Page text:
The opinion of the court was delivered by: Nicholas G. Garaufis, United States District Judge
Currently before the court is the Government's motion in limine pertaining to the prosecution of Defendant Volkan Mergen. The Government seeks to introduce evidence of uncharged acts by Defendant. (Gov't Motion (Docket Entry #58).) Defendant opposes this request. (Def. Opp. (Docket Entry #64).) For the reasons that follow, the Government's motion in granted in part and denied in part.
In or about May 2001, Defendant began acting as a paid informant for the FBI, providing information about organized crime activity in the New York City area. In 2002, his status changed from informant to cooperator. Over the years, he received monthly payments of as much as $3,500 from the FBI for his services. His cooperation primarily consisted of providing information about the criminal activities of others and engaging in certain activities with the knowledge of the FBI, such as making loanshark payments or controlled drug buys. The charges in the present Indictment stem from crimes allegedly committed by Defendant while he was cooperating with the FBI.
The Superseding Indictment (S-2) charges Defendant with six counts of criminal conduct. Count One charges Defendant with interstate travel in aid of racketeering, relating to the arson of a residence at 215 Hamden Avenue in Staten Island. Counts Two and Three charge Defendant with conspiracy to distribute and distribution of cocaine and marijuana between 2002 and 2004. Counts Four and Five charge Defendant with robbery conspiracy and attempted robbery of an individual operating a check cashing business from a vehicle at a gas station in Staten Island. Count Six charges Defendant with using, carrying, and possessing a firearm in relation to this robbery conspiracy and attempted robbery. At trial, Defendant will assert two affirmative defenses: duress as to Count One, and public authority (both actual and apparent) as to all Counts.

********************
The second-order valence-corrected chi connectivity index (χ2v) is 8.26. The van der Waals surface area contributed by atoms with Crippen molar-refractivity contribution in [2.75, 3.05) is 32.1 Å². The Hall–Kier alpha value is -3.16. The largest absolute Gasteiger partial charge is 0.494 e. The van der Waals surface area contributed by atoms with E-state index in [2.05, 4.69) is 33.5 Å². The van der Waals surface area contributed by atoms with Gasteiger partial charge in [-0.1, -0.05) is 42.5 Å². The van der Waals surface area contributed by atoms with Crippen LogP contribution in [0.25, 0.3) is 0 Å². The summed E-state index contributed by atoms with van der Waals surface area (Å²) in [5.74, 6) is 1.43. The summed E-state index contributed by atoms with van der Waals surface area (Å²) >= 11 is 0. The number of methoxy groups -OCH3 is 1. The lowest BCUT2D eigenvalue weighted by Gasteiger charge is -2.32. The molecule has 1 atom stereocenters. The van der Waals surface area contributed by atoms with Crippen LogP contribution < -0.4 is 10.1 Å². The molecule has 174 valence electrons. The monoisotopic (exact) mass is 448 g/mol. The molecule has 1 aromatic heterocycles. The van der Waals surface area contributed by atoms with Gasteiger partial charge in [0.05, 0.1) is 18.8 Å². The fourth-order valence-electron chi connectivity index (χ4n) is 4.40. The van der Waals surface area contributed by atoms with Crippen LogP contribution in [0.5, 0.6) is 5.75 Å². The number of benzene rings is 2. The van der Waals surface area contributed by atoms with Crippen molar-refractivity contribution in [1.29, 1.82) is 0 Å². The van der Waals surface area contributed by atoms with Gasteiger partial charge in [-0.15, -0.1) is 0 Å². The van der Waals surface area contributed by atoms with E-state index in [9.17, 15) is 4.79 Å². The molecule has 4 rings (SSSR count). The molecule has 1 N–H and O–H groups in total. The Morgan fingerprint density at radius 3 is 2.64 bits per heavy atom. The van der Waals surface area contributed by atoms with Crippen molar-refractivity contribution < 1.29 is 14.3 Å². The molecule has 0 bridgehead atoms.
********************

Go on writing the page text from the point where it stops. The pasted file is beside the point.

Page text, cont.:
In order to rebut Defendant's affirmative defenses, the Government seeks to introduce evidence of additional, uncharged acts at his upcoming trial. Specifically, the Government seeks to admit evidence of the following acts:
1) Credit card fraud in 2001 or 2002 ("Fraud");
2) Burglary of a car dealership in 2001 or 2002 ("2001 Burglary");
3) Criminal possession of a firearm in March 2002 ("Firearm Possession");
4) Destruction of a stolen vehicle in March 2003 ("Vehicle Destruction");
5) Unlawful possession of a machete in March 2004 ("Machete Possession"); and
6) Burglary of counterfeit Rolex watches from a vehicle in January 2006 ("2006 Burglary").
(See Gov't Motion 1.) The details of these uncharged acts are set forth in the Government's brief and will not be recounted here. (See id. 3-8.) Defendant asks the court to preclude the Government from introducing any of this evidence.
Rule 404(b) of the Federal Rules of Evidence prohibits the admission of evidence of the accused's "[o]ther crimes, wrongs, or acts" if the evidence is offered to show that the accused acted in conformity with the prior bad acts. Such evidence may be admissible, however, if offered for a non-propensity purpose, "such as proof of motive, opportunity, intent, preparation, plan, knowledge, identity, or absence of mistake or accident." Fed. R. Evid. 404(b); see United States v. Germosen, 139 F.3d 120, 127 (2d Cir. 1998) (noting that uncharged acts evidence can be admitted "for any purpose except to show criminal propensity"). Although the Second Circuit has adopted an "inclusionary approach" to the admissibility of uncharged act evidence under Rule 404(b), United States v. Brennan, 798 F.2d 581, 589 (2d Cir. 1986), such evidence is still subject to the balancing test of Rule 403. United States v. Inserra, 34 F.3d 83, 89 (2d Cir. 1994). As such, it may be excluded "if its ...